The psychologists who contributed to this article studied more than 40,000 couples about to begin couples therapy. In a lab study, after only 15 minutes of observation, they predicted with 94% accuracy whether a marriage would last. What was one of the biggest determining factors? How often they turned toward rather than away from each other. What does that mean? How does it differ from turning either away or against? Why does turning toward provide a greater sense of connection? Read the article to learn more.
5. Sea Change.
Oaktree Capital’s Howard Marks does not write on a regular schedule. I shared a recent memo of his only two weeks ago. Marks provides the following definition of a sea change: “a complete transformation, a radical change of direction in attitude, goals …” Marks has 53 years of investment industry experience. He remembers only two sea changes during his career. The first related to the expansion of the bond market that allowed investment managers to buy bonds of almost any quality as long as they were compensated for the related risk. This led to a change in investor mentality resulting in risk not necessarily being something to be avoided. Instead it was considered relative to return and could be borne intelligently. The second related to the declining-interest rate environment that lasted for four decades. He wonders if we are experiencing a third. Investors can now potentially get solid returns from credit instruments. (See, for example, this blog.) This means they may no longer have to assume risk to achieve their overall return targets. I recommend that you check out the full memo. I think you’ll find it a worthwhile read.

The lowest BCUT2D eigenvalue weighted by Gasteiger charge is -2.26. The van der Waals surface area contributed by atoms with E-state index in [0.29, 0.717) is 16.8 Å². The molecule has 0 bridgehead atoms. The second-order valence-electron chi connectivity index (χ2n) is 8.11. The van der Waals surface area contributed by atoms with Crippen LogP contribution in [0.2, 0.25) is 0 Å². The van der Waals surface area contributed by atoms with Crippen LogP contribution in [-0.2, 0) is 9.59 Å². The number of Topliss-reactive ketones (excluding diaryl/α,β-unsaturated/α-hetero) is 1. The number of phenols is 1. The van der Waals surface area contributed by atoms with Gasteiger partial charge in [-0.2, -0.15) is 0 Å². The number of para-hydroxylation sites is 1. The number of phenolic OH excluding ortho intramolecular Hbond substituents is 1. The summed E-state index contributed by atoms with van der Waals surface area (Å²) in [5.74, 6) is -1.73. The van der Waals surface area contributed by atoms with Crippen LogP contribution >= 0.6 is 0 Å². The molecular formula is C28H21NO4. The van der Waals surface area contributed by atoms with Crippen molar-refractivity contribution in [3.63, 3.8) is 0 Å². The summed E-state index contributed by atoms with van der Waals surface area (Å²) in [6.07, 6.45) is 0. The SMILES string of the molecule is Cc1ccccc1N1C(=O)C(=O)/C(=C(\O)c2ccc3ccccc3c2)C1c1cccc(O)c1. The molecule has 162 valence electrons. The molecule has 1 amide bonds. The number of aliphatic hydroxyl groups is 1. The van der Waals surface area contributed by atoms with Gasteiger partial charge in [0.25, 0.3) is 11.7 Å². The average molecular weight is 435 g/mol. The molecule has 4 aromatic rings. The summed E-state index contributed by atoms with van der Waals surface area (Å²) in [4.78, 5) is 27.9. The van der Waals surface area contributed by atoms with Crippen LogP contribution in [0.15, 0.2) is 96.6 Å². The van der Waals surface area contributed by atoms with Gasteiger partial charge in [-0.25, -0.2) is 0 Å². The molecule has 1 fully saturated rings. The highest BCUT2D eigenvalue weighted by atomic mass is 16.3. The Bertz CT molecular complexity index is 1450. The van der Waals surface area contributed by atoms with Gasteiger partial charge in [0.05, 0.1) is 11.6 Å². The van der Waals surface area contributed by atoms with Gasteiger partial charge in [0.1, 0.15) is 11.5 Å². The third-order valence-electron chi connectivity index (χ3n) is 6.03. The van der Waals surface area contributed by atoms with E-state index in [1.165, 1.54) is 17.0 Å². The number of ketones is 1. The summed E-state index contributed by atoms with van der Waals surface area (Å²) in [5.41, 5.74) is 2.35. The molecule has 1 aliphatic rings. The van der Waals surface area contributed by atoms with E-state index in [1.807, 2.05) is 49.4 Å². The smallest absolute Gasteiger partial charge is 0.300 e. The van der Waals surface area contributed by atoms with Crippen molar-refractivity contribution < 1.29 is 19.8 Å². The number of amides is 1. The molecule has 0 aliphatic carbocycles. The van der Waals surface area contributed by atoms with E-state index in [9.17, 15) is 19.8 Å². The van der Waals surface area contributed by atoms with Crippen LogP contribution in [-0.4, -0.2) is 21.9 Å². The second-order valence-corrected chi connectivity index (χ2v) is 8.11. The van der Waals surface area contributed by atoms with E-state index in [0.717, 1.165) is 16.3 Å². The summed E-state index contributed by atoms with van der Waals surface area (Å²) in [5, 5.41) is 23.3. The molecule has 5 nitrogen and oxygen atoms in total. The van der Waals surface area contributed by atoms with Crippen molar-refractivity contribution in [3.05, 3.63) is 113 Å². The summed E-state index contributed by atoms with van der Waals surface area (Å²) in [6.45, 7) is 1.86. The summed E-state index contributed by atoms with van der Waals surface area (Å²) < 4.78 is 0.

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Phil Weiss founded Apprise Wealth Management. He started his financial services career in 1987 working as a tax professional for Deloitte & Touche. For the past 25+ years, he has worked extensively in the areas of financial planning and investment management. Phil is both a CFA charterholder and a CPA.
Located just north of Baltimore, Apprise works with clients face-to-face locally and can also work virtually regardless of location.